St John’s, Worcester

While technically a suburb of Worcester, St John’s is referred to by locals as the ‘Village in the City’. It existed as an independent township before joining the city in 1837, and as such, there is a strong sense of identity and community in the area.

Just west of the city centre, across the River Severn, St John’s is a rather popular area which is very easily commutable to the centre. It is well-connected by bus routes, but stands on its own as a suburb, equipped with garages, a church, a post office, nurseries, a sports centre, a supermarket and lots of eateries offering international cuisine.

The area is surrounded by parks and greenery, just across the road from the beautiful Cripplegate Park, which is very popular with children due to its huge outdoor play park. It is also very close to Pitmaston Park, Chapter Meadows, and for more greenery, is sandwiched between Worcester Golf & Country Club, and Worcester Cricket Club.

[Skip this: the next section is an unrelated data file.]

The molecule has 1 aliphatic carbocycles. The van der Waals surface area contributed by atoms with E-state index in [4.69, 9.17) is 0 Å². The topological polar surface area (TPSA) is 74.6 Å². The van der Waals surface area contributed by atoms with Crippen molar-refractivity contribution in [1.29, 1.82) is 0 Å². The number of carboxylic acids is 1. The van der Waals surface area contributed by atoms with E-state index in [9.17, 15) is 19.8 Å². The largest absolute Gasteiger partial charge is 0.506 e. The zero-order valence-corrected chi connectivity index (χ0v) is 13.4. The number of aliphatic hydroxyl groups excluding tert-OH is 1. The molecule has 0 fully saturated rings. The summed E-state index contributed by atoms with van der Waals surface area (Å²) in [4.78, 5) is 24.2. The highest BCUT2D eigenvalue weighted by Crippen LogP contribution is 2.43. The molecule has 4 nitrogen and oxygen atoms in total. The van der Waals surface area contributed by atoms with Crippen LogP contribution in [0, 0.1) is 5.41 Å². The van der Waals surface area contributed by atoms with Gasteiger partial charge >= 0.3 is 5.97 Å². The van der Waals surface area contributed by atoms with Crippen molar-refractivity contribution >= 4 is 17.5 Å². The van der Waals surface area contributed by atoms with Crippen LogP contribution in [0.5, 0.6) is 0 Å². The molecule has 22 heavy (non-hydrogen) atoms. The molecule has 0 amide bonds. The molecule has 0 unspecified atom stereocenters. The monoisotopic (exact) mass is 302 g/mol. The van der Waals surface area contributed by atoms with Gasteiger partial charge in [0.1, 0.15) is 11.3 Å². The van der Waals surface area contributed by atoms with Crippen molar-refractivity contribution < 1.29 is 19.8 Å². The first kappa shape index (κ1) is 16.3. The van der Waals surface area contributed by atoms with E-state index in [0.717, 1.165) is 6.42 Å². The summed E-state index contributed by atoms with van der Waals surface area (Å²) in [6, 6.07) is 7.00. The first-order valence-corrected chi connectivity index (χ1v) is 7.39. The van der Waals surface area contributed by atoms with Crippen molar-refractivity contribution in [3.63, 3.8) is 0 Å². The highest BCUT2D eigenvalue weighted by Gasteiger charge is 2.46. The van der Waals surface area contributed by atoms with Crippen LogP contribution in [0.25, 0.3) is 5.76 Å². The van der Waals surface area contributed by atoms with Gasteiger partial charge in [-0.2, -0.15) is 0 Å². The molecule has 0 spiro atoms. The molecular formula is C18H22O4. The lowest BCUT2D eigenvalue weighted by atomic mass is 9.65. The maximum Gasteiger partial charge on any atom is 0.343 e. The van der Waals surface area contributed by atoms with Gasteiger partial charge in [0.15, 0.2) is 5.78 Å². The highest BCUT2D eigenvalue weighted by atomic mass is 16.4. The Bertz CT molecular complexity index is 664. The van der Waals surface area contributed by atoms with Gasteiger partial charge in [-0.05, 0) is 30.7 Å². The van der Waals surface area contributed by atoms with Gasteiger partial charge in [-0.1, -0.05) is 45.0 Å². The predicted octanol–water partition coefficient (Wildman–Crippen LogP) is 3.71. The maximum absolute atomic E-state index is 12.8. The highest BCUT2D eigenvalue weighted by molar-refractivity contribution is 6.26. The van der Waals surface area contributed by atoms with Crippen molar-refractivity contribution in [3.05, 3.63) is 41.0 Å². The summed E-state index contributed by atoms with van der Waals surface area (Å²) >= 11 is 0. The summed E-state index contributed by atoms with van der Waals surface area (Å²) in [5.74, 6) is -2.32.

The area is also an academic hub, hosting the St John’s Campus of the University of Worcester.

If you’re looking for a bustling area of the city, just a stone’s throw away from the centre and with a strong community feel, St John’s is a wonderful place to live.


Moving slightly further afield, Ombersley is a village and civil parish in Wychavon district, surrounded by stunning countryside, and only a short drive to Worcester and Droitwich Spa.

The picturesque village boasts black and white timber properties, with one hundred and fifty listed buildings located in the parish, including two beautiful churches, meaning it has retained a classic period feel.